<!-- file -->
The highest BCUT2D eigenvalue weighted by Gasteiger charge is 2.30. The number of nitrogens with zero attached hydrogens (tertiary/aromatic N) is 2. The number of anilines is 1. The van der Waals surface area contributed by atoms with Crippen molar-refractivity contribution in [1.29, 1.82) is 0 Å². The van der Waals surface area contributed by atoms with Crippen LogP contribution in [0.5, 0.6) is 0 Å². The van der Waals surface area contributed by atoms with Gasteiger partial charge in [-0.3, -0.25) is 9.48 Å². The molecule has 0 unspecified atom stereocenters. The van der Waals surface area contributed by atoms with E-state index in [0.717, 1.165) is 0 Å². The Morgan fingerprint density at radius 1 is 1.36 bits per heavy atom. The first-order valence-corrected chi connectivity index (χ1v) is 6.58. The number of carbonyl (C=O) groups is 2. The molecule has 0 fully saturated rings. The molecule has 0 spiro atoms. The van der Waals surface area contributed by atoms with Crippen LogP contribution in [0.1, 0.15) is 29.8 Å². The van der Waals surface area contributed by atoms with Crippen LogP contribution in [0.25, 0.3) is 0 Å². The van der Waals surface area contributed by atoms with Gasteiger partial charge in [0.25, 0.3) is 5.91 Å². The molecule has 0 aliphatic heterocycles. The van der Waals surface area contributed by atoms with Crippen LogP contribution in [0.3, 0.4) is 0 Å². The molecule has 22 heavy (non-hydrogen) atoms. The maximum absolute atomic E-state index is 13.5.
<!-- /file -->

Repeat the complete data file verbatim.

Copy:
The highest BCUT2D eigenvalue weighted by Gasteiger charge is 2.30. The number of nitrogens with zero attached hydrogens (tertiary/aromatic N) is 2. The number of anilines is 1. The van der Waals surface area contributed by atoms with Crippen molar-refractivity contribution in [1.29, 1.82) is 0 Å². The van der Waals surface area contributed by atoms with Crippen LogP contribution in [0.5, 0.6) is 0 Å². The van der Waals surface area contributed by atoms with Gasteiger partial charge in [-0.3, -0.25) is 9.48 Å². The molecule has 0 unspecified atom stereocenters. The van der Waals surface area contributed by atoms with E-state index in [0.717, 1.165) is 0 Å². The Morgan fingerprint density at radius 1 is 1.36 bits per heavy atom. The first-order valence-corrected chi connectivity index (χ1v) is 6.58. The number of carbonyl (C=O) groups is 2. The molecule has 0 fully saturated rings. The molecule has 0 spiro atoms. The van der Waals surface area contributed by atoms with Crippen LogP contribution in [0.1, 0.15) is 29.8 Å². The van der Waals surface area contributed by atoms with Crippen LogP contribution in [0.25, 0.3) is 0 Å². The van der Waals surface area contributed by atoms with Gasteiger partial charge in [0.25, 0.3) is 5.91 Å². The molecule has 0 aliphatic heterocycles. The van der Waals surface area contributed by atoms with Crippen LogP contribution in [0.3, 0.4) is 0 Å². The molecule has 22 heavy (non-hydrogen) atoms. The maximum absolute atomic E-state index is 13.5.